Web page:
It noted that the various Ministers were not hurrying about their business because of the 'obvious' reason that 'once these decisions are taken the clock starts ticking on getting results'.
It also applauded the approach of the Government of 'asking departments for advice before leaping into action.'
It also noted that this slow pace may be 'awkward for a leader who promised action'.
The transition from candidate to leader is almost always awkward, regardless of whether it's moving from opposition leader making promises to the electorate to becoming prime minister or the enthusiastic job applicant selling themselves into the position of being someone's boss.
One of the hallmarks of a leader is the discipline to withhold action after changing roles. The Dreyfus Model of Skill Acquisition posits that an expert is most vulnerable when they have to apply their expertise in a different context. An expert is fragile in this phase for another reason. Experts rely on confidence and yet one of the characteristics of expertise is recognising how ignorant you are. A juicy paradox.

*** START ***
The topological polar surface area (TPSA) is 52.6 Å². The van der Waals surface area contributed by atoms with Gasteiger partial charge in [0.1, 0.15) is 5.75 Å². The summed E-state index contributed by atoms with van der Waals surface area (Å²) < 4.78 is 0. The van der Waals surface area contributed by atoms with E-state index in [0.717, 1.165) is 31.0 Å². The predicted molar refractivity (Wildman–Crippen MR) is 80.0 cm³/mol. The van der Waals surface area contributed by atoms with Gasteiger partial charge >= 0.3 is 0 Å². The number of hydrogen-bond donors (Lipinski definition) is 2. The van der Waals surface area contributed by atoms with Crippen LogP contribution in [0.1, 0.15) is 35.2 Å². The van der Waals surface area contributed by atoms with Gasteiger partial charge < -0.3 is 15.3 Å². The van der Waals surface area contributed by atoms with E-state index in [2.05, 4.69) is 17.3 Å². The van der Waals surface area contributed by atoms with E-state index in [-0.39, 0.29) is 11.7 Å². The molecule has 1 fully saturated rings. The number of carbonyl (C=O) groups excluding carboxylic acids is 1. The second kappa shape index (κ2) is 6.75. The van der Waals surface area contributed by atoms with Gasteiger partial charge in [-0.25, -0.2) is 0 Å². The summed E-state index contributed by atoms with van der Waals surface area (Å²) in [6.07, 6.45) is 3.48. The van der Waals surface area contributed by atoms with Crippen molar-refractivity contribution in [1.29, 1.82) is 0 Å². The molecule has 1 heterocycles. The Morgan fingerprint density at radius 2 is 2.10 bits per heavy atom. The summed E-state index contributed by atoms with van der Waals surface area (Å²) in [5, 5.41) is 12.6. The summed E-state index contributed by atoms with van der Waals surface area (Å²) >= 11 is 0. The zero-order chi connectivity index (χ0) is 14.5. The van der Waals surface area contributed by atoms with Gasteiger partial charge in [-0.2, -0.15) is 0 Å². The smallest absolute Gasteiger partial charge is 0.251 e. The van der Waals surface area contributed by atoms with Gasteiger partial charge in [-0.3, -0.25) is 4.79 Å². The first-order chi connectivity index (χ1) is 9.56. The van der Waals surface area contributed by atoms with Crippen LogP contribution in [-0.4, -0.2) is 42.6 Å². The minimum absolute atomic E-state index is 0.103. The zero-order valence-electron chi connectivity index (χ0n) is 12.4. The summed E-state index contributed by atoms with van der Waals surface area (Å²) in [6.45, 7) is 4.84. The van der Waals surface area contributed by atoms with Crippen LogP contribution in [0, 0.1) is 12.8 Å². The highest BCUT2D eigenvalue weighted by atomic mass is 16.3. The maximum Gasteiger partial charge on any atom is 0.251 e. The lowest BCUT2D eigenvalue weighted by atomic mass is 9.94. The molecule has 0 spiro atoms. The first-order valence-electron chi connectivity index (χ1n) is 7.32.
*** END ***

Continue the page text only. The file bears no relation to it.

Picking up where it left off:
Experts who change roles - whether it be from a member of the opposition to government minister or from one employer to another or from worker to line manager - need to resist the 'quick wins', the grand gestures and other superficial acts that declare their arrival.
Instead they may need to endure a rising level of gleeful ridicule from their critics as well as disappointment from their supporters as they take their time to absorb the new terrain.
They also need a boss who is expert enough to understand this settling in period and to patiently allow for it.